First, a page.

Chittagong Hill Tracts: Taindong Attacks Were Attempts At Land Grabs
The August 3 attacks in Taindong by Bangalee settlers were aimed at grabbing land from indigenous peoples according to Representatives of the International Chittagong Hill Tracts Commission and the Parliamentary Caucus on indigenous affairs
Below is an article published by the Dhaka Tribune:
Representatives of International Chittagong Hill Tracts Commission and parliamentary caucus on indigenous affairs Monday visited the hill villages at Taindong of Matiranga in Khagrachhari where Bangalee settlers on August 3 swooped on the indigenous people.
Prof Anu Muhammad of Jahangirnagar University, who accompanied the team, told the Dhaka Tribune: “The pattern of the recent violence is almost the same like the previous ones. The arson attack seems to be pre-planned aiming to grab the land of the indigenous people.”
He alleged that some influential people of the area launched the massacre by instigating the settler Bangalees. When the indigenous people went to the border area to save their lives, many of their land have been grabbed.”
The local administration said they were taking necessary measures for rehabilitation of the affected people and would give compensation. “But this is not the solution,” he said stressing on preventive measures.
The team visited Bagha Para and Sorbeswar Para where two Buddhist temples were ransacked, reported bdnews24.com.
During the visit, CHT Commission member Swapan Adnan and Awami League lawmaker Fazle Hossain Badsha talked with the victims while rights activist Khushi Kabir, National Human Rights Commission member Nirupa Dewan, barrister Sara Hossain, and Prof Anu Muhammad were also present.
Meanwhile, representatives of the indigenous communities in the district claimed that the “communal aggression by Bangalee settlers” in six villages from July 29 to August 3 had happened only due to the culture of impunity, says a UNB.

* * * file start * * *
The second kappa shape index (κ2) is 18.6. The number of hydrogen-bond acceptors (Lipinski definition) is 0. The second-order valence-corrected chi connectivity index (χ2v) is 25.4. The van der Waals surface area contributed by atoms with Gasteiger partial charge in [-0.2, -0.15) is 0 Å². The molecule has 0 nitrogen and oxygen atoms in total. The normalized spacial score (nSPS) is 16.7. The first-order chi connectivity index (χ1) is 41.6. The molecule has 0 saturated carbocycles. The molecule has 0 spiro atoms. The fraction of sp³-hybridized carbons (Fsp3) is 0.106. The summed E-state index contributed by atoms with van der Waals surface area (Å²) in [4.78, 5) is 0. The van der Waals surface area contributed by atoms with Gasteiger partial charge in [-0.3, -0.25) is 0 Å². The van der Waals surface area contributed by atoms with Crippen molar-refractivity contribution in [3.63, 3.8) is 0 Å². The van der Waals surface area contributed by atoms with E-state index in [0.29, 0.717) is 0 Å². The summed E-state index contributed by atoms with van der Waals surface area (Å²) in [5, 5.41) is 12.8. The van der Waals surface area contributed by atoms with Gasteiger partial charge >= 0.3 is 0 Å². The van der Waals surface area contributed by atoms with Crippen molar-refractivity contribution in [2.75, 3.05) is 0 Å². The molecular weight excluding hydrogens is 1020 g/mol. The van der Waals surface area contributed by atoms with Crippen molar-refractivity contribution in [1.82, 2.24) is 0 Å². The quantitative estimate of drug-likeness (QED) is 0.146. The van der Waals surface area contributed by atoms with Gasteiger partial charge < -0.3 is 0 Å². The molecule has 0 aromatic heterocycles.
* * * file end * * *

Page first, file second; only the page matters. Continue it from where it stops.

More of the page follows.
They also expressed dissatisfaction over inadequate relief for the affected families, noting that some 1,000 families in Taindong were living in a desolate condition as most of their belongings were looted during the attacks.
The Relief Committee estimated the loss to be no less than Tk17m. The relief so far distributed among the affected is comparable to a drop of water in the sea, the report observed. They also demanded that the each family be given Tk600,000 and rationing for five years.
The observations were made by the leaders of a citizens’ platform “Relief Collection and Distribution Committee for the Affected in Taindong-Tabalchhari Area” at a discussion with a team of Dhaka-based rights activists at a boarding in Khagrachhari town on Friday.
Their nine-point demands include government steps against BGB officials for inaction, formation of a judicial probe body and transferring the case to the speedy trial tribunal in Chittagong.
Committee Convener Kiron Marma said the impunity shown to the settlers from their previous communal attacks on the indigenous people had been acting as a major impetus for the increase of such attacks in the recent times.
“Complaints against the settlers are not much listened to by the law enforcement agencies,” he said, “And there is not a single example over the decades that the perpetrators got the punishment for crime.”
Kiron said: “The arson attacks and vandalism at Taindong happened in the presence of BGB officials.”
There are at least six BGB camps near the affected areas. Atlong, Tanakka Para and Phenihcara camps within a half-kilometre distance, while the camps at Bandarshing Para within two kilometres, camps at Dwitila and Taindong within two kilometres.
Relief committee member Dhiman Khisha also alleged that the attacks were launched mainly for grabbing more lands. “Lands designated to a member of the indigenous community cannot be bought without the permission of headman of the community. But the settlers are managing to get the false land deeds from the administration,” he claimed.
“It has already changed the demography of the district [Khagrachhari] violently. In 1947, the Bangalee population in the district was only 1.97%. In 1971, only 12 Bangalee families used to live in Taingong, but now they are the majority in the area,” he noted.
“Illegal land grabbing, impunity from communal crimes are all linked to the same thread a process of ethnic cleansing by the state,” Dhiman said.